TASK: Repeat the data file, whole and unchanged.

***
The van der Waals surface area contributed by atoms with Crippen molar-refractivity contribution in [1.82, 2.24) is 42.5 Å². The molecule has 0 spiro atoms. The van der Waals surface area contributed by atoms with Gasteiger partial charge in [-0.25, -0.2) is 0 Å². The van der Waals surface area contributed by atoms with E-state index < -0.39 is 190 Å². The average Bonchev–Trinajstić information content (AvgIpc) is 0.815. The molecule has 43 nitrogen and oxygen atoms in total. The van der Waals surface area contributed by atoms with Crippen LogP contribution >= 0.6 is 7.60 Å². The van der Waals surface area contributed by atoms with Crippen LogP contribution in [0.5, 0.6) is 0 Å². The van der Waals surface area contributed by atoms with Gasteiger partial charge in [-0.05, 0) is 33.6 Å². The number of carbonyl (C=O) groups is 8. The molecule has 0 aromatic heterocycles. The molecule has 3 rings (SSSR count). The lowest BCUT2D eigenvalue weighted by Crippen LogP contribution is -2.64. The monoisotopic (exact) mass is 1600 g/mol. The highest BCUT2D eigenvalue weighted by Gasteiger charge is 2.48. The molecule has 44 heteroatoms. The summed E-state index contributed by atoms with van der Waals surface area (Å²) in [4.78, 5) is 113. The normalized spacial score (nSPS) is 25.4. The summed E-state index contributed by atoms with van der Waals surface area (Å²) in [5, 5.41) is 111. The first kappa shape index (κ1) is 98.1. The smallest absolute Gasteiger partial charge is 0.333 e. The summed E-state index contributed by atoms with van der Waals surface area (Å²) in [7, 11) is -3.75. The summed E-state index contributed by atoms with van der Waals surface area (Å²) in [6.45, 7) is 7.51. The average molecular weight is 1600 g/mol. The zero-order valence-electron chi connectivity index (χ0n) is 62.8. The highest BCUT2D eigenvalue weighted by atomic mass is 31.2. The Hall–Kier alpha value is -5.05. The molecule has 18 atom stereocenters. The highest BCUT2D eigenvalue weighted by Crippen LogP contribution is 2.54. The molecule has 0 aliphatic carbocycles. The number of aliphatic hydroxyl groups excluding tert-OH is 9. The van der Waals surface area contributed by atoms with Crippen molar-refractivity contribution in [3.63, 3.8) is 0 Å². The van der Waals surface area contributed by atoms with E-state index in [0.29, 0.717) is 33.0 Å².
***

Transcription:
The van der Waals surface area contributed by atoms with Crippen molar-refractivity contribution in [1.82, 2.24) is 42.5 Å². The molecule has 0 spiro atoms. The van der Waals surface area contributed by atoms with Gasteiger partial charge in [-0.25, -0.2) is 0 Å². The van der Waals surface area contributed by atoms with E-state index < -0.39 is 190 Å². The average Bonchev–Trinajstić information content (AvgIpc) is 0.815. The molecule has 43 nitrogen and oxygen atoms in total. The van der Waals surface area contributed by atoms with Crippen LogP contribution >= 0.6 is 7.60 Å². The van der Waals surface area contributed by atoms with Crippen LogP contribution in [0.5, 0.6) is 0 Å². The van der Waals surface area contributed by atoms with Gasteiger partial charge in [-0.05, 0) is 33.6 Å². The number of carbonyl (C=O) groups is 8. The molecule has 0 aromatic heterocycles. The molecule has 3 rings (SSSR count). The lowest BCUT2D eigenvalue weighted by Crippen LogP contribution is -2.64. The monoisotopic (exact) mass is 1600 g/mol. The highest BCUT2D eigenvalue weighted by Gasteiger charge is 2.48. The molecule has 44 heteroatoms. The summed E-state index contributed by atoms with van der Waals surface area (Å²) in [4.78, 5) is 113. The normalized spacial score (nSPS) is 25.4. The summed E-state index contributed by atoms with van der Waals surface area (Å²) in [5, 5.41) is 111. The first kappa shape index (κ1) is 98.1. The smallest absolute Gasteiger partial charge is 0.333 e. The summed E-state index contributed by atoms with van der Waals surface area (Å²) in [7, 11) is -3.75. The summed E-state index contributed by atoms with van der Waals surface area (Å²) in [6.45, 7) is 7.51. The average molecular weight is 1600 g/mol. The zero-order valence-electron chi connectivity index (χ0n) is 62.8. The highest BCUT2D eigenvalue weighted by atomic mass is 31.2. The Hall–Kier alpha value is -5.05. The molecule has 18 atom stereocenters. The highest BCUT2D eigenvalue weighted by Crippen LogP contribution is 2.54. The molecule has 0 aliphatic carbocycles. The number of aliphatic hydroxyl groups excluding tert-OH is 9. The van der Waals surface area contributed by atoms with Crippen molar-refractivity contribution in [3.63, 3.8) is 0 Å². The van der Waals surface area contributed by atoms with E-state index in [0.29, 0.717) is 33.0 Å².